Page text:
Their efforts created incremental change in the neighborhood, and drew unlikely neighbors to the area.

* * *

Adam Lang, 35, moved to 21st and Master Streets seven years ago because he wanted to see what urban living was like.

“Where I grew up [outside Chicago] there was a cornfield in the backyard and we had suburbs in every direction,” said Lang, who is one of the neighborhood’s few white residents.

An IT professional who most recently lived in South Jersey, Lang couldn’t afford areas like Northern Liberties, but he was intrigued by Sharswood.

“There was a lot of infrastructure work being done around Temple and around Fairmount,” he said. “It looked like the City was doing a lot of development around the area.”

Lang loved the easy access to the 61 bus on Ridge Avenue, and the fact that he’s nine blocks from the Broad Street subway. The house was inexpensive, the property taxes were $300 last year, he liked his fellow homeowners, and he felt like Sharswood was a place where he could make a difference.

Asked if he feels he’s done so, Lang doesn’t hesitate. “It depends which month you ask me.”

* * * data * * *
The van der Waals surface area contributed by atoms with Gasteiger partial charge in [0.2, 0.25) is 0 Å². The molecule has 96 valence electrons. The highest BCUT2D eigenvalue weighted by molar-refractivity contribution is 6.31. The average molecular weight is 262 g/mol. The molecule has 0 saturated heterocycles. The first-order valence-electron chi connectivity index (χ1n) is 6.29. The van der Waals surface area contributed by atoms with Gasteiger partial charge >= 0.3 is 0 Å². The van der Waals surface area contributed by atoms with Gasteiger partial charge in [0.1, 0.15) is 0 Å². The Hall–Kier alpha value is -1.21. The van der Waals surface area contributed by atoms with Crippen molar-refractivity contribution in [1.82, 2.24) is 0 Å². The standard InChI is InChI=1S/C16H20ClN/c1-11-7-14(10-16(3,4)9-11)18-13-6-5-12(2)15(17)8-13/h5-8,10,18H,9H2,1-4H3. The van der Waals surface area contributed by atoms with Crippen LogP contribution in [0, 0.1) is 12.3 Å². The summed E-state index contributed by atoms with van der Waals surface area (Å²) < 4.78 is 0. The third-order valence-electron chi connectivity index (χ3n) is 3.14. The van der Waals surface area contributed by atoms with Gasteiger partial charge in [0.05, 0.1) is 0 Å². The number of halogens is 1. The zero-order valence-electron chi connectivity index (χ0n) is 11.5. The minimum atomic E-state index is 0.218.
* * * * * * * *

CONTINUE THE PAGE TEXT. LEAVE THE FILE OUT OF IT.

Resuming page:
He felt that he made a difference two years ago when he and the Civic Association helped to bring a financial literacy course to Vaux High School. Then in June, the school was one of 24 that closed due to the School District’s projected $304 million deficit.

Then there is the violence.

“I have a pickup truck I drive with five bullet holes in it because one guy had an issue with another guy and started shooting,” Lang said. “He ran behind the truck.”

Still, Lang said, it helps to know that he’s not alone. “I can list a dozen negative things I’ve dealt with in the last seven years. Other people can list three-dozen negative things they’ve dealt with over the last 15 years.”

Asked if he believes he made the right decision in moving to the neighborhood, Lang said yes. He believes the Ridge Avenue corridor will continue to develop along with the Brewerytown area, and that Sharswood will ultimately benefit.

“I took a chance seven years ago on a neighborhood and while there are some bad days, overall I like the opportunity, and I’ve had a chance to live next to and work with some great people in the neighborhood,” Lang said. “It’s not the easy way through life, but it’s been good.”

Click here to read Part 1 of Solomon Jones’ Abandoned series. Click here for Part 2